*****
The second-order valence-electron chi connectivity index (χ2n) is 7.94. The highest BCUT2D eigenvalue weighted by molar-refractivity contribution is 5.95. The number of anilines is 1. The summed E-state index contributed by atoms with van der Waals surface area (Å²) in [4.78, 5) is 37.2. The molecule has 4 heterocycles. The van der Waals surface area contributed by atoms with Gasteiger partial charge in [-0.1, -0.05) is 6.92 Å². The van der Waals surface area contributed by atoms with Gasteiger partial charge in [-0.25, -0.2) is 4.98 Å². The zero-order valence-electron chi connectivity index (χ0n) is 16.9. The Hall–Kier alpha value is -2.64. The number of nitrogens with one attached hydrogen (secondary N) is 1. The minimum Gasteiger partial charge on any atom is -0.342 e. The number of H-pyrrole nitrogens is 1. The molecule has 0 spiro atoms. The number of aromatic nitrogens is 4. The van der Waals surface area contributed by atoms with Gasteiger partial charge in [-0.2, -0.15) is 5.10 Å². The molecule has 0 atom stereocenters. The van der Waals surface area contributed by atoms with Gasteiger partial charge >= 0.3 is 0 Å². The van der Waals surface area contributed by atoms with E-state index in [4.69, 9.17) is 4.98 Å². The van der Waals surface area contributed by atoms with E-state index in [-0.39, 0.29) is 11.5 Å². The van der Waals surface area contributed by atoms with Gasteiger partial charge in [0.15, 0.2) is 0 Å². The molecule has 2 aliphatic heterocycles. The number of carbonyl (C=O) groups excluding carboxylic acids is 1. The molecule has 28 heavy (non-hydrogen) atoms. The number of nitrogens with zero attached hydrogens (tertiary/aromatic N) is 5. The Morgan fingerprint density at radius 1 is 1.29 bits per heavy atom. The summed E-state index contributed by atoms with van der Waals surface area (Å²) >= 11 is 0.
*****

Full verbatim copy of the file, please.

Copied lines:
The second-order valence-electron chi connectivity index (χ2n) is 7.94. The highest BCUT2D eigenvalue weighted by molar-refractivity contribution is 5.95. The number of anilines is 1. The summed E-state index contributed by atoms with van der Waals surface area (Å²) in [4.78, 5) is 37.2. The molecule has 4 heterocycles. The van der Waals surface area contributed by atoms with Gasteiger partial charge in [-0.1, -0.05) is 6.92 Å². The van der Waals surface area contributed by atoms with Gasteiger partial charge in [-0.25, -0.2) is 4.98 Å². The zero-order valence-electron chi connectivity index (χ0n) is 16.9. The Hall–Kier alpha value is -2.64. The number of nitrogens with one attached hydrogen (secondary N) is 1. The minimum Gasteiger partial charge on any atom is -0.342 e. The number of H-pyrrole nitrogens is 1. The molecule has 0 spiro atoms. The number of aromatic nitrogens is 4. The van der Waals surface area contributed by atoms with Gasteiger partial charge in [-0.2, -0.15) is 5.10 Å². The molecule has 0 atom stereocenters. The van der Waals surface area contributed by atoms with Gasteiger partial charge >= 0.3 is 0 Å². The van der Waals surface area contributed by atoms with E-state index in [4.69, 9.17) is 4.98 Å². The van der Waals surface area contributed by atoms with E-state index in [-0.39, 0.29) is 11.5 Å². The van der Waals surface area contributed by atoms with Gasteiger partial charge in [0.15, 0.2) is 0 Å². The molecule has 2 aliphatic heterocycles. The number of carbonyl (C=O) groups excluding carboxylic acids is 1. The molecule has 28 heavy (non-hydrogen) atoms. The number of nitrogens with zero attached hydrogens (tertiary/aromatic N) is 5. The Morgan fingerprint density at radius 1 is 1.29 bits per heavy atom. The summed E-state index contributed by atoms with van der Waals surface area (Å²) >= 11 is 0.